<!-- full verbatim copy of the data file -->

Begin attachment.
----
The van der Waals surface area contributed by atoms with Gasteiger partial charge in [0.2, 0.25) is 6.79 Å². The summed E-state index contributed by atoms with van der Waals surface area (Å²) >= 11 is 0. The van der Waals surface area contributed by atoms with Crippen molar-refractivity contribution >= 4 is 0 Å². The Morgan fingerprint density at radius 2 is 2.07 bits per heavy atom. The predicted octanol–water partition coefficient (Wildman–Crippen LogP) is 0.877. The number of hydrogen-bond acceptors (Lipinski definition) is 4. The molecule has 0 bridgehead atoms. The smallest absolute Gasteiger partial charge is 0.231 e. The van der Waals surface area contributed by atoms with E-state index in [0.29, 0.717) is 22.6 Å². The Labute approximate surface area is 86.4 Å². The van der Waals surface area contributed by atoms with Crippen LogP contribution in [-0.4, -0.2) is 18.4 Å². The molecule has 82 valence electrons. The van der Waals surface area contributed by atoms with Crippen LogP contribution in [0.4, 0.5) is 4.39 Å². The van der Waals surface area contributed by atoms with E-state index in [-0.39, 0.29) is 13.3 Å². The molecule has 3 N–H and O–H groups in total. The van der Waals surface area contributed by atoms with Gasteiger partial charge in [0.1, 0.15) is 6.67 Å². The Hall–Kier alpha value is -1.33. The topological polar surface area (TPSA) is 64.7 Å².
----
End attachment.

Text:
The van der Waals surface area contributed by atoms with Gasteiger partial charge in [0.2, 0.25) is 6.79 Å². The summed E-state index contributed by atoms with van der Waals surface area (Å²) >= 11 is 0. The van der Waals surface area contributed by atoms with Crippen molar-refractivity contribution >= 4 is 0 Å². The Morgan fingerprint density at radius 2 is 2.07 bits per heavy atom. The predicted octanol–water partition coefficient (Wildman–Crippen LogP) is 0.877. The number of hydrogen-bond acceptors (Lipinski definition) is 4. The molecule has 0 bridgehead atoms. The smallest absolute Gasteiger partial charge is 0.231 e. The van der Waals surface area contributed by atoms with E-state index in [0.29, 0.717) is 22.6 Å². The Labute approximate surface area is 86.4 Å². The van der Waals surface area contributed by atoms with Crippen LogP contribution in [-0.4, -0.2) is 18.4 Å². The molecule has 82 valence electrons. The van der Waals surface area contributed by atoms with Crippen LogP contribution in [0.4, 0.5) is 4.39 Å². The van der Waals surface area contributed by atoms with E-state index in [-0.39, 0.29) is 13.3 Å². The molecule has 3 N–H and O–H groups in total. The van der Waals surface area contributed by atoms with Gasteiger partial charge in [0.1, 0.15) is 6.67 Å². The Hall–Kier alpha value is -1.33. The topological polar surface area (TPSA) is 64.7 Å².